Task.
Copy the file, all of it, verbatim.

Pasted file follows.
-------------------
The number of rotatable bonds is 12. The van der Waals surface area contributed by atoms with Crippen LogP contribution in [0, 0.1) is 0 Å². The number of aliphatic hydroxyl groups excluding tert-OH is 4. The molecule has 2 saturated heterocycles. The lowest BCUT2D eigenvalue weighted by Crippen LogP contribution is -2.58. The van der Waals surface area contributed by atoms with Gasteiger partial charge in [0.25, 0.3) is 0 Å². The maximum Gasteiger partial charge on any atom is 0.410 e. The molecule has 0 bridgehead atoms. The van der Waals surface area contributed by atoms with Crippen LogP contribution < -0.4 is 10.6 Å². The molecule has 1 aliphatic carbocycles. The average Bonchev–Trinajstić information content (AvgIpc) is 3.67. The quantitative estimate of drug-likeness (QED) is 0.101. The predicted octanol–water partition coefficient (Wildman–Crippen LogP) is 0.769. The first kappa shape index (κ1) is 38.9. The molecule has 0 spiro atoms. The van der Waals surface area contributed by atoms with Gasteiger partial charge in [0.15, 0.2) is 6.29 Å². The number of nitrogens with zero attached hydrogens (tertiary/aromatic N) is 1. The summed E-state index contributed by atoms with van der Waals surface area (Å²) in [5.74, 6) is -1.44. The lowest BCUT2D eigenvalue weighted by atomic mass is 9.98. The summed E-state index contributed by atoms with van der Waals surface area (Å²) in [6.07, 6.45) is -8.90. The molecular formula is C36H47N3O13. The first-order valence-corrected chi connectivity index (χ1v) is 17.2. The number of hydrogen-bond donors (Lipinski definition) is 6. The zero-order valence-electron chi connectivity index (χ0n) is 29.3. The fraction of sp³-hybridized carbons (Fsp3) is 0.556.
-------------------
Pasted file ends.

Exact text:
The number of rotatable bonds is 12. The van der Waals surface area contributed by atoms with Crippen LogP contribution in [0, 0.1) is 0 Å². The number of aliphatic hydroxyl groups excluding tert-OH is 4. The molecule has 2 saturated heterocycles. The lowest BCUT2D eigenvalue weighted by Crippen LogP contribution is -2.58. The van der Waals surface area contributed by atoms with Gasteiger partial charge in [0.25, 0.3) is 0 Å². The maximum Gasteiger partial charge on any atom is 0.410 e. The molecule has 0 bridgehead atoms. The van der Waals surface area contributed by atoms with Crippen LogP contribution < -0.4 is 10.6 Å². The molecule has 1 aliphatic carbocycles. The average Bonchev–Trinajstić information content (AvgIpc) is 3.67. The quantitative estimate of drug-likeness (QED) is 0.101. The predicted octanol–water partition coefficient (Wildman–Crippen LogP) is 0.769. The first kappa shape index (κ1) is 38.9. The molecule has 0 spiro atoms. The van der Waals surface area contributed by atoms with Gasteiger partial charge in [0.15, 0.2) is 6.29 Å². The number of nitrogens with zero attached hydrogens (tertiary/aromatic N) is 1. The summed E-state index contributed by atoms with van der Waals surface area (Å²) in [5.74, 6) is -1.44. The lowest BCUT2D eigenvalue weighted by atomic mass is 9.98. The summed E-state index contributed by atoms with van der Waals surface area (Å²) in [6.07, 6.45) is -8.90. The molecular formula is C36H47N3O13. The first-order valence-corrected chi connectivity index (χ1v) is 17.2. The number of hydrogen-bond donors (Lipinski definition) is 6. The zero-order valence-electron chi connectivity index (χ0n) is 29.3. The fraction of sp³-hybridized carbons (Fsp3) is 0.556.